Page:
3. also, thank you amos for being unpretentious about your equipment and giving hope to some of us kind of broke little lesbians toting kinda old, not amazing cameras around! i like that his cam has a crack. one of mine had a light leak and i still insist on taping it over instead of getting it repaired. it just feels right-er!

  4. this is an amazing amazing interview, and amos mac is definitely deep into friend crush territory now. his photos are so wonderful! and i feel like our culture/community so often forgets that FTM trans guys exist, i am super excited about OP now!

  5. I love this interview and my love for the SF Bay Area continues to swell.

    The film version of Valencia is officially the movie I am looking most forward to, even more than the new alice in wonderland.

  6. I could not be more pumped about this interview! Amos seems really awesome, and the photos are great. I’m so jeals of everyone who gets to be in SF every day.

    I’m gonna go order an issue of OP now…

  7. Wow, this interview is great! I really liked all of the questions you asked.
    amos seems amazing, and he’s totally hot.
    I’ve read issue 1 of OP, it was quite cool, i’m excited about the second issue.

    Thanks for another great interview, autostraddle. you have established yourself firmly as my favorite blog/website.

  8. You guys! This was really an awesome interview. I love everything about it. Checked out Amos’ site. The photography & stories are fantastic.

    Also, since everyone is on the San Francisco kick.. I have been there a few times and LOVE it. I know its a completely different experience when you live there, but I hope to some day.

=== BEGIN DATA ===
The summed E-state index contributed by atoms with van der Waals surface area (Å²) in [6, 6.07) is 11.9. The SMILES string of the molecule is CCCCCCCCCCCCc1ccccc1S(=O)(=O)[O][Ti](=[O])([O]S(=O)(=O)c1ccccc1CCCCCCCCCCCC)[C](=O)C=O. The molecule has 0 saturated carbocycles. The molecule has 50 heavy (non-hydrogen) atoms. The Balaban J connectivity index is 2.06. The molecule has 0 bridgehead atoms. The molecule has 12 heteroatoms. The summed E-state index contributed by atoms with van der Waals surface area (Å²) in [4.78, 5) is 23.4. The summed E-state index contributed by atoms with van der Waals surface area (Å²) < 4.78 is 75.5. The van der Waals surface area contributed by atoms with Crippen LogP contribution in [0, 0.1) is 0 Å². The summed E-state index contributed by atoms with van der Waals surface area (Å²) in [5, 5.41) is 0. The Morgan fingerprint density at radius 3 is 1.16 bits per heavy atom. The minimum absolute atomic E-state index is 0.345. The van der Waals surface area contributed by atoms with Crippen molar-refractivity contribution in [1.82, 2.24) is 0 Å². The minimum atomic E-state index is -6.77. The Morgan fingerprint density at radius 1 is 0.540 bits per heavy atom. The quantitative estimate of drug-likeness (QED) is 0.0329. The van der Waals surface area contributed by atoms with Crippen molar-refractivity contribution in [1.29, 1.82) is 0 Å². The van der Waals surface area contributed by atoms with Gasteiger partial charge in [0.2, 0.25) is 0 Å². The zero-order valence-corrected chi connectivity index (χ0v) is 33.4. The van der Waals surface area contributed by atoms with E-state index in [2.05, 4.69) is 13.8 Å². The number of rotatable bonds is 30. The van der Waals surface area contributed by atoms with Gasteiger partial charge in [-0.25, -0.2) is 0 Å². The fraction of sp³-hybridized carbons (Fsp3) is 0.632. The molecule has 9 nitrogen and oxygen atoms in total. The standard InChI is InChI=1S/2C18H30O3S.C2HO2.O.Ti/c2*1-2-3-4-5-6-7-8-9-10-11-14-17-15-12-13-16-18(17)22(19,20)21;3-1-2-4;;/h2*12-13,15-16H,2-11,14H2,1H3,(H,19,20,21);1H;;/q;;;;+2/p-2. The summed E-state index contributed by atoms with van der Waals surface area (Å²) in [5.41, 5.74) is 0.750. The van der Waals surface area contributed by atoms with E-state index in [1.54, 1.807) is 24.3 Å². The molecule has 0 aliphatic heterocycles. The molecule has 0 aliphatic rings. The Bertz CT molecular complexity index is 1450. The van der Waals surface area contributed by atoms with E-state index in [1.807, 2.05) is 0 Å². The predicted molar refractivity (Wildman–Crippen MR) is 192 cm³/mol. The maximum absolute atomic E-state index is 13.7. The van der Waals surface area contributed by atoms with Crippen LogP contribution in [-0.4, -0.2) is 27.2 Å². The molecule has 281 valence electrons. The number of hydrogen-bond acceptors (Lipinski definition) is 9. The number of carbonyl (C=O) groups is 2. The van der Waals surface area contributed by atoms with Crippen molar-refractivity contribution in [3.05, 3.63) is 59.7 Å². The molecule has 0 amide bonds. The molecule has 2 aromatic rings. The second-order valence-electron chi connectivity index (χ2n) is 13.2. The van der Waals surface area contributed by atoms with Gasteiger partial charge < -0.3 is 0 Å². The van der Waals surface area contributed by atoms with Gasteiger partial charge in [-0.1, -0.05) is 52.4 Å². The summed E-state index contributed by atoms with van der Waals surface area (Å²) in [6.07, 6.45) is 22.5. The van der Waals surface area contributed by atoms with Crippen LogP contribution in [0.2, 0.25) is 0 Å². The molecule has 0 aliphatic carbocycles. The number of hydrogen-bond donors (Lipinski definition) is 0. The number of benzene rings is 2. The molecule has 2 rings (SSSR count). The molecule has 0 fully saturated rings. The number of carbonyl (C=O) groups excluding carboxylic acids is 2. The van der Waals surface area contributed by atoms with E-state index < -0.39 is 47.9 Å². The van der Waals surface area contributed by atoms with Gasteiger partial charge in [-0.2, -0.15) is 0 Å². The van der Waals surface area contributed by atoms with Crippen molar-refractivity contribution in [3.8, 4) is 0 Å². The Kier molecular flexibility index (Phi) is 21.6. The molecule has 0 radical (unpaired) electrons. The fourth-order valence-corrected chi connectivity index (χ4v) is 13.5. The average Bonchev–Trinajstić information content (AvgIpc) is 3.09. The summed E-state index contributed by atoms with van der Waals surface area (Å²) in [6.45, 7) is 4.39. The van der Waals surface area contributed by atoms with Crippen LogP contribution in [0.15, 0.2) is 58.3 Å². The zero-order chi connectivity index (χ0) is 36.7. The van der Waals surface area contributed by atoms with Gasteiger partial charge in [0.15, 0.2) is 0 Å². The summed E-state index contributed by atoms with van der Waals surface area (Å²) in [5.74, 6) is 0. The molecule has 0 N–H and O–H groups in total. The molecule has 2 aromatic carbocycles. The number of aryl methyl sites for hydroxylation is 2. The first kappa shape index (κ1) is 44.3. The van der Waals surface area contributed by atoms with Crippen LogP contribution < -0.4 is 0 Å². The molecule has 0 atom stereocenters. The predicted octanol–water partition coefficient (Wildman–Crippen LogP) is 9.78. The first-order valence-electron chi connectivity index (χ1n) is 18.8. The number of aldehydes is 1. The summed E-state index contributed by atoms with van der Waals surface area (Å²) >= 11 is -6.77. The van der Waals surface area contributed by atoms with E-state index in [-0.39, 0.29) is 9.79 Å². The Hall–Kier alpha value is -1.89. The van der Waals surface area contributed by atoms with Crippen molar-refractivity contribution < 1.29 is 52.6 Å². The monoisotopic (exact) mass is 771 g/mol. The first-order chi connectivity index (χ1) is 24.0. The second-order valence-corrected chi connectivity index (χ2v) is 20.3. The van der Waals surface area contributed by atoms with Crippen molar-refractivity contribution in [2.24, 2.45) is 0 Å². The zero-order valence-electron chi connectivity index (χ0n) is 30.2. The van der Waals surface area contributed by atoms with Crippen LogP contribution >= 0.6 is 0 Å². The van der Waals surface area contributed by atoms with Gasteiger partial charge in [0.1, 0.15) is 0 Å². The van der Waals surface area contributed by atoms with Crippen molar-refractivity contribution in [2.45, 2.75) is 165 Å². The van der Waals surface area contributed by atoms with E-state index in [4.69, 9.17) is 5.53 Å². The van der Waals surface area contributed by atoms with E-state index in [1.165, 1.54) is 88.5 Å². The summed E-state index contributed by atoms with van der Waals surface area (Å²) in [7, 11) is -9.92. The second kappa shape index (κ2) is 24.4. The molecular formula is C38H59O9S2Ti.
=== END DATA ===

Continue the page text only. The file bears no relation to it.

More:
9. such a cool interview. i sorta have a crush now on Amos.. but all i can thnink of when i see his name is that mouse named amos in some disney movie?

    annnnd my sis is moving to SF this summer and I can’t wait to visit/crash at her apartment for half of the year!

  10. Pingback: TheFemme - Meet transgender photographer Amos Mac♥

  11. Laneia! This interview is so good! I love how you’re so honest, it makes me feel like we’re getting honest answers from Amos, which obviously is super awesome.

    Also, his photography is SO FUCKING GOOD OMG

  12. i want to hug this interview and these comments and also that photo of Amos & Rocco on page 1!

    in case you guys are interested, and i feel you might be, Amos’s work can also be found in Issue 2 of Cutter Photozine!

    and probs like a ton of other places that i don’t know about AND ALSO if you follow @ftmquarterly on the twitter machine, you can keep up with OP’s release parties, etc.! sometimes they’re in L.A., which is still not Phoenix, sadly.

  13. I loved this. And I’m happy that y’all brought “Original Plumbing” magazine to my attention/knowledge. I think it’s super cool and is very important to have out there. Lots of luck to Amos on that – I hope it gets the wider distribution it deserves!

  14. Pingback: Recommendation: An interview with Amos Mac — Genderfork

  15. Pingback: Interview with Amos Mac « The Queerist: Blog